President Uhuru Kenyatta and Ethiopian Prime Minister Abiy Ahmed landed in Moyale in Marsabit County on Wednesday to open a one-stop border post (OSBP) in efforts to boost economic ties between Kenya and her northern landlocked neighbour.
Dr Abiy inspected a guard of honour mounted by the Kenya Defence Forces (KDF) after which he toured the facility along with Mr Kenyatta.
The border post is part of the planned Mombasa-Nairobi-Addis Ababa corridor linked by the 502-kilometre Hawassa-Moyale road project in Ethiopia, and the Isiolo-Moyale road in Kenya.
PM Abiy said the inauguration of the OSBP is a clear demonstration of the commitment to enhanced trade by both countries.
"By aligning the working days and hours, procedures and formalities as well as through the development and sharing of common facilities and joint controls, the border post will reduce the time taken and costs incurred to clear good across both borders," he said.
"Bringing under one roof essential trade services of both countries, revenue and customs authorities, immigration, security, trade plus many other services demonstrates the capacity for enabling economic transformation," PM Abiy added.
Border conflicts, Lapsset
Dr Abiy's visit is also expected to focus on the shared border between the two countries and the Lamu Port-South Sudan-Ethiopia-Transport (Lapsset) corridor.
The Ethiopia-Kenyan border straddles over 830km of its territory, yet has only one OSBP in Moyale, Marsabit.
An OSBP is a border crossing point where migration officials of both countries operate under one roof to facilitate trade and ease the movement of goods and people.
It was hoped that the border post would be commissioned last year after construction was completed in 2018 at a cost of over Sh800 million, but due to tensions at the border, this was postponed.
The perennial conflicts in the area is one of the significant talking points that the two leaders are expected to focus on in their meetings.
Other areas marked for OSBPs include Siftu in Wajir, Markamari, Rhamu in Mandera, Todunyang in Turkana.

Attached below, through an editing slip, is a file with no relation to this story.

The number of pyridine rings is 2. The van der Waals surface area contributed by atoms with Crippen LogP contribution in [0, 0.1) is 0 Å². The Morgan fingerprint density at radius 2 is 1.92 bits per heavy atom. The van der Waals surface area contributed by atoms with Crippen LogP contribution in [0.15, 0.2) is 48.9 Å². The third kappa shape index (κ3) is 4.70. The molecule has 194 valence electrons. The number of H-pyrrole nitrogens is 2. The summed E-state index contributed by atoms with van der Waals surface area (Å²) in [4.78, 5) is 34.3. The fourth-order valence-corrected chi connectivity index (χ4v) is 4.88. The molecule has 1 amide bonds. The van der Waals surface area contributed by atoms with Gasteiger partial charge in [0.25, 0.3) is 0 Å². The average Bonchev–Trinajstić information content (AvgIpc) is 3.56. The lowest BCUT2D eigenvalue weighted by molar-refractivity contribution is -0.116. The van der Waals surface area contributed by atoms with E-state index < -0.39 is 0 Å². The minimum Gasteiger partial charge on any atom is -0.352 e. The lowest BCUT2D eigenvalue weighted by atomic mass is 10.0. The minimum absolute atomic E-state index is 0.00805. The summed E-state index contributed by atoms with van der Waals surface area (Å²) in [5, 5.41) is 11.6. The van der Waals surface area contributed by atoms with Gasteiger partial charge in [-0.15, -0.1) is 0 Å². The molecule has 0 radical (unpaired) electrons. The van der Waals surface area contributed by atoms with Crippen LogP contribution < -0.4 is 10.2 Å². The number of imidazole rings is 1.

After the border visit, President Kenyatta and the Ethiopian PM will visit Lamu County at the coast to inspect ongoing construction of the new Lamu Port, an anchor project of the Lapsset infrastructural undertaking.
Launched in 2012, Lapsset will also include an oil pipeline that would run from the Kenyan port of Lamu to Addis Ababa, among other major infrastructure projects aimed at improving connectivity and boosting bilateral trade in the region.
Kenya and Ethiopia signed an agreement for preferential access aimed at fostering economic co-operation in 2012, emphasising on trade, investment, infrastructure, food security and sustainable livelihoods.
The two countries also established the Joint Ministerial Commission (JMC) tasked with driving bilateral ties, in addition to more than 30 agreements and MoUs spanning nearly all economic, social and political spheres including security, defence and trade, movement of people, transport, and culture.
Last year’s entry of Equity Bank into the Ethiopian market, four years after KCB became the first Kenyan bank to open a representative office in Addis Ababa, is also seen as a huge boost for Kenyans eyeing the huge market.
Mr Kenyatta visited Ethiopia in March 2019 and his host flew him to the city of Hawassa to tour the city’s industrial park where 22 leading manufacturers in textile and apparel are currently operating, employing 25,000 employees.
The two leaders, while presiding over the official opening of a two-day Kenya-Ethiopia high-level trade forum in Addis Ababa, pledged to deepen trade and economic ties between the two countries.